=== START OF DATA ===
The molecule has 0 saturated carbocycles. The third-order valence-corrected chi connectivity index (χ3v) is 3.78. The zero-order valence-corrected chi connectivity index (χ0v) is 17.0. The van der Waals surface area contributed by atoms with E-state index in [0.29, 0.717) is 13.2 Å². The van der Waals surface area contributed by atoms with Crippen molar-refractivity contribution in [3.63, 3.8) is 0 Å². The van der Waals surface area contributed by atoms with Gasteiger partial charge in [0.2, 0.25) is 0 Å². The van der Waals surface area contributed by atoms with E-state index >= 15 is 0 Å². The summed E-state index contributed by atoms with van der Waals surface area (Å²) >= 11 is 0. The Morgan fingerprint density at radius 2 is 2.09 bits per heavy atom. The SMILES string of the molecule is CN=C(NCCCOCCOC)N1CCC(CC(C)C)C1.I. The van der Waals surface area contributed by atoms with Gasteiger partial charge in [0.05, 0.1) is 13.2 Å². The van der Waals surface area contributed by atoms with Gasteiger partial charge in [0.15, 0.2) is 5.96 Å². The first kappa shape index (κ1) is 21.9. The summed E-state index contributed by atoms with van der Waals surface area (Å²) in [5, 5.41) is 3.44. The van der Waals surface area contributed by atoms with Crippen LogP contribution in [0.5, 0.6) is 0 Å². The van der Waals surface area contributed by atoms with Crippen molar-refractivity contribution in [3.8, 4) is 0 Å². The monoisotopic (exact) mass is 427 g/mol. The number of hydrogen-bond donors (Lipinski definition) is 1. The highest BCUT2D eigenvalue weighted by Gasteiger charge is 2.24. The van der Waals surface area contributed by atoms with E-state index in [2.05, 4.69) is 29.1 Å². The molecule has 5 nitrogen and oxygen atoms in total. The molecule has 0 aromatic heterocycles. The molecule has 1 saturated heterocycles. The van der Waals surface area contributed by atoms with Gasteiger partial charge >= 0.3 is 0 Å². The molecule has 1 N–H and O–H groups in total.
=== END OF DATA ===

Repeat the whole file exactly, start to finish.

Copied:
The molecule has 0 saturated carbocycles. The third-order valence-corrected chi connectivity index (χ3v) is 3.78. The zero-order valence-corrected chi connectivity index (χ0v) is 17.0. The van der Waals surface area contributed by atoms with E-state index in [0.29, 0.717) is 13.2 Å². The van der Waals surface area contributed by atoms with Crippen molar-refractivity contribution in [3.63, 3.8) is 0 Å². The van der Waals surface area contributed by atoms with Gasteiger partial charge in [0.2, 0.25) is 0 Å². The van der Waals surface area contributed by atoms with E-state index >= 15 is 0 Å². The summed E-state index contributed by atoms with van der Waals surface area (Å²) >= 11 is 0. The Morgan fingerprint density at radius 2 is 2.09 bits per heavy atom. The SMILES string of the molecule is CN=C(NCCCOCCOC)N1CCC(CC(C)C)C1.I. The van der Waals surface area contributed by atoms with Gasteiger partial charge in [0.05, 0.1) is 13.2 Å². The van der Waals surface area contributed by atoms with Gasteiger partial charge in [0.15, 0.2) is 5.96 Å². The first kappa shape index (κ1) is 21.9. The summed E-state index contributed by atoms with van der Waals surface area (Å²) in [5, 5.41) is 3.44. The van der Waals surface area contributed by atoms with Crippen LogP contribution in [0.5, 0.6) is 0 Å². The van der Waals surface area contributed by atoms with Crippen molar-refractivity contribution in [3.8, 4) is 0 Å². The monoisotopic (exact) mass is 427 g/mol. The number of hydrogen-bond donors (Lipinski definition) is 1. The highest BCUT2D eigenvalue weighted by Gasteiger charge is 2.24. The van der Waals surface area contributed by atoms with E-state index in [2.05, 4.69) is 29.1 Å². The molecule has 5 nitrogen and oxygen atoms in total. The molecule has 0 aromatic heterocycles. The molecule has 1 saturated heterocycles. The van der Waals surface area contributed by atoms with Gasteiger partial charge >= 0.3 is 0 Å². The molecule has 1 N–H and O–H groups in total.